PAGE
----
2. Be Patient — Success does not come overnight, growth doesn’t happen after one or two months. It has taken us nearly 3/4 of the year to grow our corporate sales channel to be our leading growth stream, but after a lot of sustained time and effort we are growing exponentially heading into the holidays.
  3. Be Persistent — You are going to hear a lot of “no’s” and “maybe laters” when you begin any new venture. For me these have been great learning opportunities. Instead of fighting every no, I ask why not. Not to identify a new angle to approach, but to learn why the idea may be rejected so that we can adapt and better prepare for our next conversation with our next prospect.

Lead generation is one of the most important aspects of any business. Can you share some of the strategies you use to generate good, qualified leads?

First you have to learn who a good lead is to you. There isn’t a better way to do that than to stick your nose out there and talk to real people in your market. Once you have identified the key characteristics that make a qualified lead for your product or service, it is important to develop a way to speak to specific needs and questions that you anticipate hearing. With customers I have a good relationship with I also make sure to ask specific questions around how they make their buying decisions so I can put myself in the shoes of a prospect to help myself better qualify someone.

The best strategy I have found so far is to do a lot of cold outreach to drive people to our website. I can see who has gone to our site, what actions they have taken and from there, how many times they have come back. It is quite easy for me to spot someone who is genuinely interested in our products and thus a good person to set up a conversation with.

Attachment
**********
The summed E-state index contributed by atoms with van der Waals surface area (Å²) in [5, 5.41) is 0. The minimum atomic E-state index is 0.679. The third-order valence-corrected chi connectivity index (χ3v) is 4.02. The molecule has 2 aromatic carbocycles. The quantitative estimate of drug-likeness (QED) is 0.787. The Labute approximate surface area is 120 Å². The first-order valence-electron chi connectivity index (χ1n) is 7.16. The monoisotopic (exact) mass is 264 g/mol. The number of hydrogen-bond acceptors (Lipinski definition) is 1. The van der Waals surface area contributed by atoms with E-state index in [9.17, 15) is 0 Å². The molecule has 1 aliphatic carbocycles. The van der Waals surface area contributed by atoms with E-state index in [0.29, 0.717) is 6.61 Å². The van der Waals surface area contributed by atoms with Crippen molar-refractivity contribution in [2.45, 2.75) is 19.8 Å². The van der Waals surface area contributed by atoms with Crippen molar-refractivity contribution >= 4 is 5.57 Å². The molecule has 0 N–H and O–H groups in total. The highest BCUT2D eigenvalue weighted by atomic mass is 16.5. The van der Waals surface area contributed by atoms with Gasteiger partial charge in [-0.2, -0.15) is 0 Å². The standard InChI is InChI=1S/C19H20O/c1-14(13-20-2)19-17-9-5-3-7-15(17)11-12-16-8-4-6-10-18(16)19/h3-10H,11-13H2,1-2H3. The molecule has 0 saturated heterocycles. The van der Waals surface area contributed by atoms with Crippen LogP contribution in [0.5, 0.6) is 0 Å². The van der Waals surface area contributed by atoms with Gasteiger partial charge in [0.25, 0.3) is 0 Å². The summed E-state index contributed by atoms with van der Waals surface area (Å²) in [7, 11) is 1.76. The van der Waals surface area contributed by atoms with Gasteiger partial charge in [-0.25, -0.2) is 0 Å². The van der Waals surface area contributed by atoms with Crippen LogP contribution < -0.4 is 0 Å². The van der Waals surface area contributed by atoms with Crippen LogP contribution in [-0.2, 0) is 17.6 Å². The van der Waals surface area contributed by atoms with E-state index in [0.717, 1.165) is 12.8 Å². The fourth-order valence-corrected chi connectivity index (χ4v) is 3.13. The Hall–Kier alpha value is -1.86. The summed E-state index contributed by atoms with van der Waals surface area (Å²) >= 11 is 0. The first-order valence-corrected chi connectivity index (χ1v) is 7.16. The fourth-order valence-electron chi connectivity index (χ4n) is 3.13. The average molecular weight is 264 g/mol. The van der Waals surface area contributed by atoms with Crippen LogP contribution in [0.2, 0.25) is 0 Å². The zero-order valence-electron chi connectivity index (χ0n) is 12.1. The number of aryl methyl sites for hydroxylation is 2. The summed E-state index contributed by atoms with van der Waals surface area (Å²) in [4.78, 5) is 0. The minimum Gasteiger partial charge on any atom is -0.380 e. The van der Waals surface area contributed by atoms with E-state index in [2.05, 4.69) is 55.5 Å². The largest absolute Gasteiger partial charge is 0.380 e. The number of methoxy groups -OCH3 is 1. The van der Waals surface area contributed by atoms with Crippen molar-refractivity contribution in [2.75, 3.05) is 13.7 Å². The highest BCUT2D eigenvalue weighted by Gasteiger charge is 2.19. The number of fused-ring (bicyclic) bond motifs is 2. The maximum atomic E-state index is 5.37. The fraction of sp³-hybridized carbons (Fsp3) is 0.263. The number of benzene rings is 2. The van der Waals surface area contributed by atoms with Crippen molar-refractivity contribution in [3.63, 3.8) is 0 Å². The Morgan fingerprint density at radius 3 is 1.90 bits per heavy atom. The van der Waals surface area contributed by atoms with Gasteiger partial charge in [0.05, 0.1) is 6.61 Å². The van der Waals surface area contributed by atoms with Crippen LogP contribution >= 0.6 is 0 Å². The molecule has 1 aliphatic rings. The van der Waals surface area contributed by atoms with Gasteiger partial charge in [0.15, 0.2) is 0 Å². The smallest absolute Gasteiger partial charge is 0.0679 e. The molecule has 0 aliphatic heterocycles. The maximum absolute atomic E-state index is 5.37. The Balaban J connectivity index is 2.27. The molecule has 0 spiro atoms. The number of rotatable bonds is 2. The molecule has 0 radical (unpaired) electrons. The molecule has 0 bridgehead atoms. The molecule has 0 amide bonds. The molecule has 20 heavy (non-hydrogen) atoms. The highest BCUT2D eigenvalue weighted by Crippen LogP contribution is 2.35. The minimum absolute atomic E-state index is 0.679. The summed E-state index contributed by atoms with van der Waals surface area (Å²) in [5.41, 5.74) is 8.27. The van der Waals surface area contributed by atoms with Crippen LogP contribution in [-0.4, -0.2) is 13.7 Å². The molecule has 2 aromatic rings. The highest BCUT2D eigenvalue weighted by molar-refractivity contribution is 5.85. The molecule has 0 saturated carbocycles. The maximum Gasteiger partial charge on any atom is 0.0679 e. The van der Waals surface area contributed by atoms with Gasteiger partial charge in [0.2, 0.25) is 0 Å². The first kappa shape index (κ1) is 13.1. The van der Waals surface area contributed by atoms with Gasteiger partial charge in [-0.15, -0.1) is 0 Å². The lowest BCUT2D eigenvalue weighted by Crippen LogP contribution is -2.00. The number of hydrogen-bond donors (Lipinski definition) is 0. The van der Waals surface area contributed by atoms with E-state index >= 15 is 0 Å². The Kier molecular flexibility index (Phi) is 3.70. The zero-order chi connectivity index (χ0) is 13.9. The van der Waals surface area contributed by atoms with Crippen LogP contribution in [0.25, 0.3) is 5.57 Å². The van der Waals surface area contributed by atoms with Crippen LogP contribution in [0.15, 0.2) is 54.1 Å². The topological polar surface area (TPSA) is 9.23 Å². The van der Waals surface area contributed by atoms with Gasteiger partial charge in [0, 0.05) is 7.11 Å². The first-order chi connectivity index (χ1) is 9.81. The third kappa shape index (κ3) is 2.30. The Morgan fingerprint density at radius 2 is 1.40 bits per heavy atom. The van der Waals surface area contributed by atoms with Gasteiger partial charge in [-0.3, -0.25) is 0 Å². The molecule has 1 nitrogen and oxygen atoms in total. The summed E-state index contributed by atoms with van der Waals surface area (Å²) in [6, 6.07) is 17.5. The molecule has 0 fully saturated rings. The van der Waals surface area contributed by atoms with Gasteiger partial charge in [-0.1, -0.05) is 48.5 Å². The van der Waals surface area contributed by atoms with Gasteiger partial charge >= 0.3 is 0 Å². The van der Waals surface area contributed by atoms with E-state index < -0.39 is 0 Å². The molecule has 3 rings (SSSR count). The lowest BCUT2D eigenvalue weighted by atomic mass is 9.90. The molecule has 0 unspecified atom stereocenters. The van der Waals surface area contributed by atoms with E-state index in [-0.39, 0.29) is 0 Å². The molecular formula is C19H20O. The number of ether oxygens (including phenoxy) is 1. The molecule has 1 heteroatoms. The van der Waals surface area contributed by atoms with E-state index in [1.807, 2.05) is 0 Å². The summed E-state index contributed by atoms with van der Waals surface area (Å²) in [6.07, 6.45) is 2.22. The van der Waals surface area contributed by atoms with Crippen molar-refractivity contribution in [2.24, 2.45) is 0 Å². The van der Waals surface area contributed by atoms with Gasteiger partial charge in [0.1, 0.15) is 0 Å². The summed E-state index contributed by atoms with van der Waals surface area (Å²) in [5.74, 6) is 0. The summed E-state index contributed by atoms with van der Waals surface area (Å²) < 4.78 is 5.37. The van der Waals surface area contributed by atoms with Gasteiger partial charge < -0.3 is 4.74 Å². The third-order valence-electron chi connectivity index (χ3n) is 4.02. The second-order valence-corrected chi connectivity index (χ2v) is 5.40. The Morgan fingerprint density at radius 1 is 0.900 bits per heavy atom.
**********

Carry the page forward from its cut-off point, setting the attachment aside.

We are sure you aren’t done. How are you going to shake things up next?

I have some really good ideas brewing, but my main focus is on the holiday season for 2020. While we have made it through what I see as the worst of the pandemic, we have a lot of ground to make up in about four months. That’s really my main focus for now. Beyond that, I can’t share my ideas just yet, otherwise they may not be available when I can get to them!

Do you have a book, podcast, or talk that’s had a deep impact on your thinking? Can you share a story with us? Can you explain why it was so resonant with you?

I do a lot of reading and I enjoy reading about successful founders and leaders, but I really run to the beat of my own drum and it has brought me to a good place so far!

Can you please give us your favorite “Life Lesson Quote”? Can you share how that was relevant to you in your life?

Fail Fast, Fail Often. There is no better way to learn what is going to work and not work. You have to gain experience and when you get rejected or told no, it stings, so you learn VERY quickly how to change your approach and even change the type of people or prospects you are talking to.

You are a person of great influence. If you could inspire a movement that would bring the most amount of good to the most amount of people, what would that be? You never know what your idea can trigger. 🙂

A movement of empathy. No one is perfect in this life, no one is blameless in anything. We are all a part of a much larger equation going on. I would like to inspire a movement of coming to terms with our failures and mistakes and using that to accept others for their imperfections. Sure, there are things that are bad that should be condemned, but I think a more forgiving society would lead to a much healthier population that prospers more and provides much wider opportunity to those that want to chase their dreams, whatever they may be.

How can our readers follow you online?

You can visit our website, deskplants.com or follow along on social media @desk_plants

This was very inspiring. Thank you so much for joining us!